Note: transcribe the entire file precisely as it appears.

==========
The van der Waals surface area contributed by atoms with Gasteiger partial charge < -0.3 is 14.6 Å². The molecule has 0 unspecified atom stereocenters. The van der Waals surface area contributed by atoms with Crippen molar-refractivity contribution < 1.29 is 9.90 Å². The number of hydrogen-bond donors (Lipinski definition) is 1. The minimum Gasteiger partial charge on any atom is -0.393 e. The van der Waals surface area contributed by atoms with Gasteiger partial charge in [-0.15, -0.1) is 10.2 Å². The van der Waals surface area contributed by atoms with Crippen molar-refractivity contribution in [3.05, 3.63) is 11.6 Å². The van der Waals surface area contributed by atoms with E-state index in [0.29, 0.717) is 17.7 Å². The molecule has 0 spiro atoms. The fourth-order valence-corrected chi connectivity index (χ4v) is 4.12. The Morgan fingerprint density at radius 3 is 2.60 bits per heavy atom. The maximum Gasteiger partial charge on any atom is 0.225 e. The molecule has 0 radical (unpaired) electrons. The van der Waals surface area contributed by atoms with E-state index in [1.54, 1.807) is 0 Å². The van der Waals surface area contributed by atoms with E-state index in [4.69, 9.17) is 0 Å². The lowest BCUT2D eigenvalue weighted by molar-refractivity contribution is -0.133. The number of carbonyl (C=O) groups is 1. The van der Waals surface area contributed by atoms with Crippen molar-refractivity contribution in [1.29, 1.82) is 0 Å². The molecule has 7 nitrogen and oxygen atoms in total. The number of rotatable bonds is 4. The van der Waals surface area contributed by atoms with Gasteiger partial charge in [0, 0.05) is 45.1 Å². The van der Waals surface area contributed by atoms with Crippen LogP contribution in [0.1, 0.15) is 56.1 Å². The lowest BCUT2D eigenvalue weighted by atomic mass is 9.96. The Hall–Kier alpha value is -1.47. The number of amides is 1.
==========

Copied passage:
The van der Waals surface area contributed by atoms with Gasteiger partial charge < -0.3 is 14.6 Å². The molecule has 0 unspecified atom stereocenters. The van der Waals surface area contributed by atoms with Crippen molar-refractivity contribution < 1.29 is 9.90 Å². The number of hydrogen-bond donors (Lipinski definition) is 1. The minimum Gasteiger partial charge on any atom is -0.393 e. The van der Waals surface area contributed by atoms with Gasteiger partial charge in [-0.15, -0.1) is 10.2 Å². The van der Waals surface area contributed by atoms with Crippen molar-refractivity contribution in [3.05, 3.63) is 11.6 Å². The van der Waals surface area contributed by atoms with E-state index in [0.29, 0.717) is 17.7 Å². The molecule has 0 spiro atoms. The fourth-order valence-corrected chi connectivity index (χ4v) is 4.12. The Morgan fingerprint density at radius 3 is 2.60 bits per heavy atom. The maximum Gasteiger partial charge on any atom is 0.225 e. The molecule has 0 radical (unpaired) electrons. The van der Waals surface area contributed by atoms with E-state index in [1.54, 1.807) is 0 Å². The van der Waals surface area contributed by atoms with E-state index in [4.69, 9.17) is 0 Å². The lowest BCUT2D eigenvalue weighted by molar-refractivity contribution is -0.133. The number of carbonyl (C=O) groups is 1. The van der Waals surface area contributed by atoms with Crippen molar-refractivity contribution in [1.29, 1.82) is 0 Å². The molecule has 7 nitrogen and oxygen atoms in total. The number of rotatable bonds is 4. The van der Waals surface area contributed by atoms with Gasteiger partial charge in [0, 0.05) is 45.1 Å². The van der Waals surface area contributed by atoms with Crippen LogP contribution in [0.1, 0.15) is 56.1 Å². The lowest BCUT2D eigenvalue weighted by atomic mass is 9.96. The Hall–Kier alpha value is -1.47. The number of amides is 1.